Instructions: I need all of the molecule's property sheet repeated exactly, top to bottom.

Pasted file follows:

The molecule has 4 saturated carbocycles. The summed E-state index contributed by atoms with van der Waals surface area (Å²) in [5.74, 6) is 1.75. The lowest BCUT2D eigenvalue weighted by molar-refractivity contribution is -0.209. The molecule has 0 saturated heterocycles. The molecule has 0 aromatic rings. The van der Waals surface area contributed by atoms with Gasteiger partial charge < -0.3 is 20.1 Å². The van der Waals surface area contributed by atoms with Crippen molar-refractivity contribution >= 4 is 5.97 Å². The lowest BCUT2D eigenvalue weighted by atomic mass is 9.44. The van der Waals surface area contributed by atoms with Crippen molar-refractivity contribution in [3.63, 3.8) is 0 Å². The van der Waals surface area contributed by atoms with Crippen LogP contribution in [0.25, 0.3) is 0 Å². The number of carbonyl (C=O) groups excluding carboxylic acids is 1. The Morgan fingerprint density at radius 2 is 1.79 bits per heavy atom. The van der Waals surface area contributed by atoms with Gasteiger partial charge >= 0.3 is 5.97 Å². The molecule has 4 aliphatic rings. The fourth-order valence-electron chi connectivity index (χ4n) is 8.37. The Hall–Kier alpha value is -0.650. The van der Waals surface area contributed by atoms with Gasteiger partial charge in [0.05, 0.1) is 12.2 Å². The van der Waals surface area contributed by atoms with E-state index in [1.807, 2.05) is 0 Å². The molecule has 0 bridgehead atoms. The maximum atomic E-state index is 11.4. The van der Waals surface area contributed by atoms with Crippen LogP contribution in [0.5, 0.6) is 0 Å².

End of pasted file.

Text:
The molecule has 4 saturated carbocycles. The summed E-state index contributed by atoms with van der Waals surface area (Å²) in [5.74, 6) is 1.75. The lowest BCUT2D eigenvalue weighted by molar-refractivity contribution is -0.209. The molecule has 0 saturated heterocycles. The molecule has 0 aromatic rings. The van der Waals surface area contributed by atoms with Gasteiger partial charge < -0.3 is 20.1 Å². The van der Waals surface area contributed by atoms with Crippen molar-refractivity contribution >= 4 is 5.97 Å². The lowest BCUT2D eigenvalue weighted by atomic mass is 9.44. The van der Waals surface area contributed by atoms with Crippen molar-refractivity contribution in [3.63, 3.8) is 0 Å². The van der Waals surface area contributed by atoms with Crippen LogP contribution in [0.25, 0.3) is 0 Å². The number of carbonyl (C=O) groups excluding carboxylic acids is 1. The Morgan fingerprint density at radius 2 is 1.79 bits per heavy atom. The van der Waals surface area contributed by atoms with Gasteiger partial charge >= 0.3 is 5.97 Å². The molecule has 4 aliphatic rings. The fourth-order valence-electron chi connectivity index (χ4n) is 8.37. The Hall–Kier alpha value is -0.650. The van der Waals surface area contributed by atoms with Gasteiger partial charge in [0.05, 0.1) is 12.2 Å². The van der Waals surface area contributed by atoms with E-state index in [1.807, 2.05) is 0 Å². The molecule has 0 bridgehead atoms. The maximum atomic E-state index is 11.4. The van der Waals surface area contributed by atoms with Crippen LogP contribution in [0.5, 0.6) is 0 Å².